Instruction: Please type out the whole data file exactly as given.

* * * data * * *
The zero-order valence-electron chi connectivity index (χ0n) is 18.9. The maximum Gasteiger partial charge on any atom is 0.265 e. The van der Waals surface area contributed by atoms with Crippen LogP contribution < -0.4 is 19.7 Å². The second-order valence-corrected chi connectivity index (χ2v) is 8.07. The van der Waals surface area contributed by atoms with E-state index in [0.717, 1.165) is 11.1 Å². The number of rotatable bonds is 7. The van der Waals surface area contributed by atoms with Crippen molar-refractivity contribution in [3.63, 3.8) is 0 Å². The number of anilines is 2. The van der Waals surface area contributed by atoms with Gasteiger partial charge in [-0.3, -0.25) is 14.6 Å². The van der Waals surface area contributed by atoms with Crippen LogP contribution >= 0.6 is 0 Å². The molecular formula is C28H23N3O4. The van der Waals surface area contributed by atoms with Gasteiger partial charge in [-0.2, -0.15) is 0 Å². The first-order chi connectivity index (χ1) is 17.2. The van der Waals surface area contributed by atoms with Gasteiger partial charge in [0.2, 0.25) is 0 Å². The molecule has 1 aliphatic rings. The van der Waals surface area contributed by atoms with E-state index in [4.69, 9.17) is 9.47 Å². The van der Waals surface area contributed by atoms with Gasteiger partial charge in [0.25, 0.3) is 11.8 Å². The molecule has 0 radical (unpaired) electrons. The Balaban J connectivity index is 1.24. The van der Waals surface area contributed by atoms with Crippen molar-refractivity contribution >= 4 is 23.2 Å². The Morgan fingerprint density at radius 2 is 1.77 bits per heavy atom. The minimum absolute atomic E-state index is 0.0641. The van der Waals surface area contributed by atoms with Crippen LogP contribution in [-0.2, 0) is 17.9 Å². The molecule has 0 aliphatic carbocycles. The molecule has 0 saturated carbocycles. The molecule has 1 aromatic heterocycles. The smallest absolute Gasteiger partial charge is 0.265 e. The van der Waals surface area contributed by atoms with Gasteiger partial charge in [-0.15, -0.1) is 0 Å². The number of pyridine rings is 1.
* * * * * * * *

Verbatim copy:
The zero-order valence-electron chi connectivity index (χ0n) is 18.9. The maximum Gasteiger partial charge on any atom is 0.265 e. The van der Waals surface area contributed by atoms with Crippen LogP contribution < -0.4 is 19.7 Å². The second-order valence-corrected chi connectivity index (χ2v) is 8.07. The van der Waals surface area contributed by atoms with E-state index in [0.717, 1.165) is 11.1 Å². The number of rotatable bonds is 7. The van der Waals surface area contributed by atoms with Crippen molar-refractivity contribution in [3.63, 3.8) is 0 Å². The number of anilines is 2. The van der Waals surface area contributed by atoms with Gasteiger partial charge in [-0.3, -0.25) is 14.6 Å². The van der Waals surface area contributed by atoms with Crippen LogP contribution >= 0.6 is 0 Å². The molecular formula is C28H23N3O4. The van der Waals surface area contributed by atoms with Gasteiger partial charge in [-0.2, -0.15) is 0 Å². The first-order chi connectivity index (χ1) is 17.2. The van der Waals surface area contributed by atoms with Gasteiger partial charge in [0.2, 0.25) is 0 Å². The molecule has 1 aliphatic rings. The van der Waals surface area contributed by atoms with E-state index in [4.69, 9.17) is 9.47 Å². The van der Waals surface area contributed by atoms with Gasteiger partial charge in [0.25, 0.3) is 11.8 Å². The molecule has 0 radical (unpaired) electrons. The Balaban J connectivity index is 1.24. The van der Waals surface area contributed by atoms with Crippen molar-refractivity contribution >= 4 is 23.2 Å². The Morgan fingerprint density at radius 2 is 1.77 bits per heavy atom. The minimum absolute atomic E-state index is 0.0641. The van der Waals surface area contributed by atoms with Crippen LogP contribution in [-0.2, 0) is 17.9 Å². The molecule has 0 aliphatic carbocycles. The molecule has 0 saturated carbocycles. The molecule has 1 aromatic heterocycles. The smallest absolute Gasteiger partial charge is 0.265 e. The van der Waals surface area contributed by atoms with Gasteiger partial charge in [-0.15, -0.1) is 0 Å². The number of pyridine rings is 1.